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J Ethnopharmacol. 2008 Oct 30;120(1):92-7. doi: 10.1016/j.jep.2008.07.035. Epub 2008 Aug 3.

Evaluation of selected tropical seaweeds for in vitro anti-trichomonal activity.

Author information

1
Department of Marine Resources, Cinvestav, Km 6 Carretera Antigua a Progreso, Cordemex, 97310, A.P. 73, Mérida, Yuc., Mexico.

Abstract

ETHNOPHARMACOLOGICAL RELEVANCE:

Human parasitic infections are a serious problem in tropical and sub-tropical developing countries. Trichomoniasis, responsible for the annual infection of 180 million people, is a common sexually transmitted disease caused by the protozoan Trichomonas vaginalis. Traditionally seaweeds have been used in folk medicine by coastal people in Asia and the Caribbean to treat parasitic infections and are a valuable source of novel anti-trichomonals.

AIM OF THE STUDY:

In our search for therapeutical alternatives to anti-protozoal chemotherapy, we collected a selection of 25 tropical seaweeds (12 Rhodophyta, 5 Phaeophyta and 8 Chlorophyta) from the coast of Yucatan (Mexico) in order to undertake ethnopharmacological and chemotaxonomic investigations.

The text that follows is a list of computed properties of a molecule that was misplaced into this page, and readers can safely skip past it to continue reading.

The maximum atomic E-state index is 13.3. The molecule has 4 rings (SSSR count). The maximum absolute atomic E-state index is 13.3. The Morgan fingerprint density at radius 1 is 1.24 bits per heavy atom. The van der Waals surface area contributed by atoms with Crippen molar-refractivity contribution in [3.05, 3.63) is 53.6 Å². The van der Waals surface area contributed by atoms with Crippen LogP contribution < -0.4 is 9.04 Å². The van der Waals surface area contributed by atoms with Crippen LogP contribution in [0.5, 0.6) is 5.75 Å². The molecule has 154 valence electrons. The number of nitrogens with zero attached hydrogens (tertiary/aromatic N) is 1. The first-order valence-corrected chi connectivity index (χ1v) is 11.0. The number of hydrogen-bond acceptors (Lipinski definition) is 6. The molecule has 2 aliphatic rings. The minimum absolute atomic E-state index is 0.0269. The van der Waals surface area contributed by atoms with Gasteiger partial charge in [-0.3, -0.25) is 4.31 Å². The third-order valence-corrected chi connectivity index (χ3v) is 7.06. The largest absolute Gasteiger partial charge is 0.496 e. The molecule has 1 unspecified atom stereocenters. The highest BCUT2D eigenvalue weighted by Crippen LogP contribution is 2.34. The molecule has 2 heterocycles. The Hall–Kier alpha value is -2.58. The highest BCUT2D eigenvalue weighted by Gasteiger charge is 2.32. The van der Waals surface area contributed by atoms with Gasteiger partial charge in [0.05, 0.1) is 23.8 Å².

MATERIALS AND METHODS:

Organic algal extracts were tested for their anti-trichomonal properties on the growth inhibition of Trichomonas vaginalis. The cytotoxicity of seaweed extracts on mammal cell lines was also assessed.

RESULTS:

The results indicated that 44% of the seaweeds studied had high to moderate anti-trichomonal activity. Lobophora variegata and Udotea conglutinata showed the maximal anti-trichomonal activity with IC(50) values of 1.39 and 1.66microg/ml, respectively, with good selectivity.

CONCLUSIONS:

Lobophora variegata and Udotea conglutinata demonstrated promising anti-trichomonal potential and have been selected for further bio-guided fractionation and isolation of active anti-trichomonal compounds.

PMID:
18725281
DOI:
10.1016/j.jep.2008.07.035
[Indexed for MEDLINE]

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